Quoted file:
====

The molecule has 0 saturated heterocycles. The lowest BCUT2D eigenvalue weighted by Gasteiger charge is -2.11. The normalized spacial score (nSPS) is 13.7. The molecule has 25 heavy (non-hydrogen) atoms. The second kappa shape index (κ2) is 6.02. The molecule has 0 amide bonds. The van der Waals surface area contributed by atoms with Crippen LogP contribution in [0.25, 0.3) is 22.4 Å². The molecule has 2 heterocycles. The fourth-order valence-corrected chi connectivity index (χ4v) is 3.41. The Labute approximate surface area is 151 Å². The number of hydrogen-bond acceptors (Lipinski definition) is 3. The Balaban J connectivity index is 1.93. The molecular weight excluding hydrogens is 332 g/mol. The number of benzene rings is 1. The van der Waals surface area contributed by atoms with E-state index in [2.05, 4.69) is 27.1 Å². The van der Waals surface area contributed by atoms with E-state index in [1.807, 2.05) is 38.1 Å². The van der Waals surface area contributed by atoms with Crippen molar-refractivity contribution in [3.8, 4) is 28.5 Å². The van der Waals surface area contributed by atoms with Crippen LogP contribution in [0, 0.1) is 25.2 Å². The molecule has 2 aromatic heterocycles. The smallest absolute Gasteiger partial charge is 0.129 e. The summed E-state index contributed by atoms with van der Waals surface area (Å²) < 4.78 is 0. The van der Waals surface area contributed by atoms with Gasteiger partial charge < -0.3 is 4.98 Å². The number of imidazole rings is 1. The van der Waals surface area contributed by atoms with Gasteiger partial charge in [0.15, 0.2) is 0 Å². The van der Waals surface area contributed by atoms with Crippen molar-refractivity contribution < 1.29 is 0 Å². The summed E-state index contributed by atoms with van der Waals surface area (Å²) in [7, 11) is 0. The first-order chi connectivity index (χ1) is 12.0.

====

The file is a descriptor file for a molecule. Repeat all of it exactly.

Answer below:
The molecule has 0 saturated heterocycles. The lowest BCUT2D eigenvalue weighted by Gasteiger charge is -2.11. The normalized spacial score (nSPS) is 13.7. The molecule has 25 heavy (non-hydrogen) atoms. The second kappa shape index (κ2) is 6.02. The molecule has 0 amide bonds. The van der Waals surface area contributed by atoms with Crippen LogP contribution in [0.25, 0.3) is 22.4 Å². The molecule has 2 heterocycles. The fourth-order valence-corrected chi connectivity index (χ4v) is 3.41. The Labute approximate surface area is 151 Å². The number of hydrogen-bond acceptors (Lipinski definition) is 3. The Balaban J connectivity index is 1.93. The molecular weight excluding hydrogens is 332 g/mol. The number of benzene rings is 1. The van der Waals surface area contributed by atoms with E-state index in [2.05, 4.69) is 27.1 Å². The van der Waals surface area contributed by atoms with E-state index in [1.807, 2.05) is 38.1 Å². The van der Waals surface area contributed by atoms with Crippen molar-refractivity contribution in [3.8, 4) is 28.5 Å². The van der Waals surface area contributed by atoms with Crippen LogP contribution in [0, 0.1) is 25.2 Å². The molecule has 2 aromatic heterocycles. The smallest absolute Gasteiger partial charge is 0.129 e. The summed E-state index contributed by atoms with van der Waals surface area (Å²) < 4.78 is 0. The van der Waals surface area contributed by atoms with Gasteiger partial charge < -0.3 is 4.98 Å². The number of imidazole rings is 1. The van der Waals surface area contributed by atoms with Gasteiger partial charge in [0.15, 0.2) is 0 Å². The van der Waals surface area contributed by atoms with Crippen molar-refractivity contribution < 1.29 is 0 Å². The summed E-state index contributed by atoms with van der Waals surface area (Å²) in [7, 11) is 0. The first-order chi connectivity index (χ1) is 12.0.